Te Akau apprentice Chelsea Burdan continued her good strike rate with stable runners when riding English Rose to victory in the Sunrans Spa Rating (2100m) at Otaki on Friday.
Burdan commenced her career with a win aboard Lady Zeraph in September at Waipukurau, and her victory aboard English Rose was her sixth for Te Akau from 24 starts. “It was hard work in that ground,” Burdan said. “She was settled around at the start and coming here today I thought she would have a pretty good chance in that field. “Although three-wide she was happy in her work and I felt quite confident through the run. She came into it nicely at the 600m and kept up a strong enough gallop. I just kept pushing her out and she was happy.”
English Rose, a full-sister to 2016 New Zealand Bloodstock Filly of The Year Sofia Rosa, was purchased by Te Akau principal David Ellis out of Westbury Stud’s 2016 New Zealand Bloodstock Premier Yearling Sale draft for $200,000. “It was a tough effort by the mare and a good ride by Chelsea,” Ellis said. “She’s a young lady that will go to the next level. She’s working hard, looks good on a horse, determined to do well, and she will get a lot more opportunities.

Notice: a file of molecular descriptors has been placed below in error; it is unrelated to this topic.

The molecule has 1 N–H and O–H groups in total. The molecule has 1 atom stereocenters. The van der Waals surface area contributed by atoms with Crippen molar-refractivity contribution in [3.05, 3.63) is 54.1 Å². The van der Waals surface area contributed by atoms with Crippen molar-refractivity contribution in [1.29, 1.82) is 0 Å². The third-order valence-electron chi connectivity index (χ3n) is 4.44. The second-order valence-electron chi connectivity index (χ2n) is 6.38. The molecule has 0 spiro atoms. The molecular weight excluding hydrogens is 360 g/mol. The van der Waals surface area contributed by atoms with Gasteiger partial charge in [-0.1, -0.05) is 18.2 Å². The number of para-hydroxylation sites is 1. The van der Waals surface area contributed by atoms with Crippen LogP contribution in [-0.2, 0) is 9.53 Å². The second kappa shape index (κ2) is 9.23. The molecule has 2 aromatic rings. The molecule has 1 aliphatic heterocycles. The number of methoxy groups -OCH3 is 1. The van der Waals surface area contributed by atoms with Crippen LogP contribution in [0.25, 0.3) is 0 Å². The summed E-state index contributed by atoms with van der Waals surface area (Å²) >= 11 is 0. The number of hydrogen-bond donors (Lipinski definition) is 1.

“It took Jamie (Richards) to 97 wins which is an incredible effort by a young guy in his first season as sole trainer. I think it goes to show what a great future he has as a trainer. “Having won Group races on both sides of the Tasman, seven Group 1s altogether, and to have what will undoubtedly be the Horse of the Year in Melody Belle, it indicates what a top job he and the staff are doing. “We’ve got terrific staff around us. From the breaking in process here at the stud to being educated by world-class track work riders, it all helps in getting these wonderful results.”
Ellis said Te Akau had syndicated 60 horses since November and brought a lot of new people into racehorse ownership. “We’ve just bought our 61st horse, syndicated 60 horses since the New Zealand Bloodstock Ready the Run Sale in November and we only have two very small shares left in two horses.”